Submitting a nomination
To submit a nomination you can use the following nomination forms:
The 2021 election nomination period runs from 11 January to 29 January. You must submit your nomination no later than 17:00 29 January.
You may nominate yourself and do not need to gather further expressions of support from other students.
All candidates in Officer and Trustee elections will be subject to an eligibility check to ensure no reason exists that prevents them from serving as a Trustee and to check there are no conflicts of interest.
Please note: no nomination will be accepted until published on the authority of the Returning Officer
Durham SU will publish candidates w/c 15 February 2021.
You are able to tell people that you have nominated yourself at any point, but candidates won’t be officially confirmed as such until published by the SU.
Withdrawing a nomination
You can withdraw your nomination at any point. Send an email to the Returning Officer at email@example.com from your @durham.ac.uk address notifying us of your intention to withdraw.
If we receive your notice more than one full working day before the ballot opens, then we will remove your name from the ballot before voting begins and post a notice on the Durham SU website and on the voting page of the website to inform voters of your decision.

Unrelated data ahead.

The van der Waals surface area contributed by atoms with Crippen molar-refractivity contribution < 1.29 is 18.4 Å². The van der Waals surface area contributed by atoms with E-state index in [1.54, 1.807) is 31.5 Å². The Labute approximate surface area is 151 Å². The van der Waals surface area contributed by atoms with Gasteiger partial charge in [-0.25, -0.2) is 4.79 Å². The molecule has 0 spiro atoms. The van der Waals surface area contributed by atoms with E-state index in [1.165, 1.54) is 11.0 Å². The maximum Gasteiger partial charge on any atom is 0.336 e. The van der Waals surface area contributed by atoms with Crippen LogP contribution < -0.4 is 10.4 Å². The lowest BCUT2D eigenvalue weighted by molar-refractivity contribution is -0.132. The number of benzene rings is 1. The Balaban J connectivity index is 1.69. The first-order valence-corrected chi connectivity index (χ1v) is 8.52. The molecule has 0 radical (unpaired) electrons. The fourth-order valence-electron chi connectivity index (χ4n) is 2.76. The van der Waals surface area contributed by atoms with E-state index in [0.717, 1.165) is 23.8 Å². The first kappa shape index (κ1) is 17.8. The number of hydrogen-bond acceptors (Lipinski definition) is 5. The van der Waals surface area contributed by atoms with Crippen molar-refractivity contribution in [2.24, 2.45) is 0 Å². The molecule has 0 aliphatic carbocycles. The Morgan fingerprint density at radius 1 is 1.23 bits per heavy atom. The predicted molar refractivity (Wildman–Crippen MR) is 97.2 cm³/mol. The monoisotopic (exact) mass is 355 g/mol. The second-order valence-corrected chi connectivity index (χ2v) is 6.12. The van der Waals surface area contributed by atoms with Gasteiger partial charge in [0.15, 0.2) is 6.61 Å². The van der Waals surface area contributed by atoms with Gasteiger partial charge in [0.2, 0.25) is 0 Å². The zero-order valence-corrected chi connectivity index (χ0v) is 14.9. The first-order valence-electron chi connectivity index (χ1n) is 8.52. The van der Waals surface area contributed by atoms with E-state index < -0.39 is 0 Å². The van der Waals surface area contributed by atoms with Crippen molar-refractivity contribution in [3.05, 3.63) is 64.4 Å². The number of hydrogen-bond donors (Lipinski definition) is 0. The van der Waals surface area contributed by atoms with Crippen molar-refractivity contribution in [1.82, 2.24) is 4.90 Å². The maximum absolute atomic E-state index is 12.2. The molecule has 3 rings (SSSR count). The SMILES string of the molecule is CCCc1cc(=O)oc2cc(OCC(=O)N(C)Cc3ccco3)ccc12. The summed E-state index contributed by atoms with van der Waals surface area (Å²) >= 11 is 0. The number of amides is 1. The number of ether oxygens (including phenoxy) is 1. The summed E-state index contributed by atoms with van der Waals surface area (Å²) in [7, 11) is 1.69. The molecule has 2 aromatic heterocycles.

If we receive your notice less than one full working day before the ballot opens, then we may not be able to remove your name from the ballot before voting starts. If this is the case, then we will declare the result of the election following the close of ballot. If you have won the election, then we will ask you again whether you wish to take up the position and, if you decline to do so, we will offer the position to the person who came second in the election without reopening nominations and rerunning the election.
As a candidate, you are accountable for the conduct of all members of your campaign team and MUST properly brief your campaign teams so that they understand the election rules and conduct expected during the election period. All candidates will receive training before voting opens for campaign teams on election guidance and campaigning. This will be compulsory for candidates and campaign teams will be advised to attend.